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The secret of being a bore is to tell everything.
Voltaire, Discours en vers sur l'homme, 1737
French author, humanist, rationalist, & satirist (1694 - 1778)
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Marc Andreessen has been going crazy on Twitter lately after a long time away.

His latest outburst is a humorous take on people's reaction to Silicon Valley since 1993.

Andreessen, for those that don't know, is a board member at Facebook, HP, eBay, and a lot of other places. He's co-founder of venture capital firm Andreessen Horowitz. He also created the Netscape browser, which helped kickstart the dot com boom.

He's wildly optimistic about technology. And he's making fun of everyone that is a worrywort or skeptic with these tweets.

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For novel ideas about building embedded systems (both hardware and firmware), join the 25,000+ engineers who subscribe to The Embedded Muse, a free biweekly newsletter. The Muse has no hype, no vendor PR. It takes just a few seconds (just enter your email, which is shared with absolutely no one) to subscribe.

Embedded systems are typically so complex, with so many
interrelated components, each of which must be perfect, that practically anyone
can do an very effective job of botching a development project.

 Still, it's instructive to examine some of the
habits of the most defective engineers, some of whom have honed dysfunctional
development to a high art.

 It's important to understand the dynamics of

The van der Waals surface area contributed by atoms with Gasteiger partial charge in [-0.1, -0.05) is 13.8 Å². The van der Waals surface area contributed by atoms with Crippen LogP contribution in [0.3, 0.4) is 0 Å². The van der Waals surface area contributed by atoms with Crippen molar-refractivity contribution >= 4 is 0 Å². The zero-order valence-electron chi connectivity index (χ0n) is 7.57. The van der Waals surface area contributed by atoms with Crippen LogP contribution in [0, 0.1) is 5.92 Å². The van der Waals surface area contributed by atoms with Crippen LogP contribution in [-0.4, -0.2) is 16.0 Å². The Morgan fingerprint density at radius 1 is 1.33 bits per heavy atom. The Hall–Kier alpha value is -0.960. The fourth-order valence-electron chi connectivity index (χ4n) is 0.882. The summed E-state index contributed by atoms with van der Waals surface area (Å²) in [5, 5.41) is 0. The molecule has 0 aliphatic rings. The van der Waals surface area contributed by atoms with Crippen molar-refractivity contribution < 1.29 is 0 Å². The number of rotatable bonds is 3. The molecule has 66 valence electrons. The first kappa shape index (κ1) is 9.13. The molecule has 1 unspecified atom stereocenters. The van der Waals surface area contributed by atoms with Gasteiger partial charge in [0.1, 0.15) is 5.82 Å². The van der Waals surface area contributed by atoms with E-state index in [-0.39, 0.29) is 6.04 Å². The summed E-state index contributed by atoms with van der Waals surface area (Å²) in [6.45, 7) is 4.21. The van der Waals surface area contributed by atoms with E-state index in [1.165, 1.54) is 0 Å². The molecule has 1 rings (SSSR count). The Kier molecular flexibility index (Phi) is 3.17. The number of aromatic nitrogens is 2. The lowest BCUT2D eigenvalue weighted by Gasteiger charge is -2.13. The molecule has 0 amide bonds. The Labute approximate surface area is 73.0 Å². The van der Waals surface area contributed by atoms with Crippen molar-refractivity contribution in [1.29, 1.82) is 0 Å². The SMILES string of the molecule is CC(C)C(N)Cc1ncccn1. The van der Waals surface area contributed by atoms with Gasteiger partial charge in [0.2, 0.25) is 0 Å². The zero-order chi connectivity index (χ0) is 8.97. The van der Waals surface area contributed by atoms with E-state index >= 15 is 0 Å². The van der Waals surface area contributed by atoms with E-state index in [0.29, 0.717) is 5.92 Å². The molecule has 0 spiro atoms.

embedded systems: promise the world, start writing code, and let the project
fall completely apart. There's no penalty for non-performance! As the
deadlines draw near, and then pass by, and then fade away as old forgotten
memories, your employer will have so much vested into you and the project
there's no chance you'll be disciplined, no matter what bizarre work habits
you display.

 In fact, a few carefully placed comments about
greener pastures may result in winning a bonus from your panicked employer!

 So, here are a few ways of maximizing your job
security through proper dysfunctional design and management of your next
embedded project.

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Original author: 
Jon Brodkin


Can Google's QUIC be faster than Mega Man's nemesis, Quick Man?

Josh Miller

Google, as is its wont, is always trying to make the World Wide Web go faster. To that end, Google in 2009 unveiled SPDY, a networking protocol that reduces latency and is now being built into HTTP 2.0. SPDY is now supported by Chrome, Firefox, Opera, and the upcoming Internet Explorer 11.

But SPDY isn't enough. Yesterday, Google released a boatload of information about its next protocol, one that could reshape how the Web routes traffic. QUIC—standing for Quick UDP Internet Connections—was created to reduce the number of round trips data makes as it traverses the Internet in order to load stuff into your browser.

Although it is still in its early stages, Google is going to start testing the protocol on a "small percentage" of Chrome users who use the development or canary versions of the browser—the experimental versions that often contain features not stable enough for everyone. QUIC has been built into these test versions of Chrome and into Google's servers. The client and server implementations are open source, just as Chromium is.

Read 11 remaining paragraphs | Comments

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Original author: 
Soulskill

angry tapir writes "Researchers at Microsoft Research have produced a prototype software system that can be used on smartphones to infer a user's mood. The 'MoodScope' system produced by researchers uses smartphone usage patterns to determine whether someone is happy, calm, excited, bored or stressed and could potentially add a new dimension to to mobile apps (as well as, as the researchers note, open up a Pandora's Box of privacy issues). The researchers created a low-power background service for iPhones and Android handsets that (with training) can offer reasonable detection of mood and offers and API that app developers could hook into."

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